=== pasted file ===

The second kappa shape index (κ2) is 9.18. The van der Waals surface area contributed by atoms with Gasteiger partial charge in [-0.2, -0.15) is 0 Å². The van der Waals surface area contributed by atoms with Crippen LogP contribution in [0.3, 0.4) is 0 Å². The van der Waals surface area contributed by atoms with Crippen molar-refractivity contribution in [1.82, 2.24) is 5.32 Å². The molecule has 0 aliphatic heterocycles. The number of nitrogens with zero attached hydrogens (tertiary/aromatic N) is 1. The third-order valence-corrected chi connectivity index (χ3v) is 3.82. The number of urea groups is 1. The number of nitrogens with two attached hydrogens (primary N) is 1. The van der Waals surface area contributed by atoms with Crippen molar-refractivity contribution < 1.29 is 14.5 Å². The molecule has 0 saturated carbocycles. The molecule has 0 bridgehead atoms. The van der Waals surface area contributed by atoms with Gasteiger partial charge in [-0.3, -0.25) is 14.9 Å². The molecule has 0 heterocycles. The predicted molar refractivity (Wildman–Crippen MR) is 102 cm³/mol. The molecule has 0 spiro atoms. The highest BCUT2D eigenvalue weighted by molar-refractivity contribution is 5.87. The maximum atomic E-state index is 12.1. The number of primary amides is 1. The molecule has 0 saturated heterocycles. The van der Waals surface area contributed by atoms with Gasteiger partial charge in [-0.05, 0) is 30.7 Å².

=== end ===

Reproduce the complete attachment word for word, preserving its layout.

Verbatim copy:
The second kappa shape index (κ2) is 9.18. The van der Waals surface area contributed by atoms with Gasteiger partial charge in [-0.2, -0.15) is 0 Å². The van der Waals surface area contributed by atoms with Crippen LogP contribution in [0.3, 0.4) is 0 Å². The van der Waals surface area contributed by atoms with Crippen molar-refractivity contribution in [1.82, 2.24) is 5.32 Å². The molecule has 0 aliphatic heterocycles. The number of nitrogens with zero attached hydrogens (tertiary/aromatic N) is 1. The third-order valence-corrected chi connectivity index (χ3v) is 3.82. The number of urea groups is 1. The number of nitrogens with two attached hydrogens (primary N) is 1. The van der Waals surface area contributed by atoms with Crippen molar-refractivity contribution < 1.29 is 14.5 Å². The molecule has 0 saturated carbocycles. The molecule has 0 bridgehead atoms. The van der Waals surface area contributed by atoms with Gasteiger partial charge in [-0.3, -0.25) is 14.9 Å². The molecule has 0 heterocycles. The predicted molar refractivity (Wildman–Crippen MR) is 102 cm³/mol. The molecule has 0 spiro atoms. The highest BCUT2D eigenvalue weighted by molar-refractivity contribution is 5.87. The maximum atomic E-state index is 12.1. The number of primary amides is 1. The molecule has 0 saturated heterocycles. The van der Waals surface area contributed by atoms with Gasteiger partial charge in [-0.05, 0) is 30.7 Å².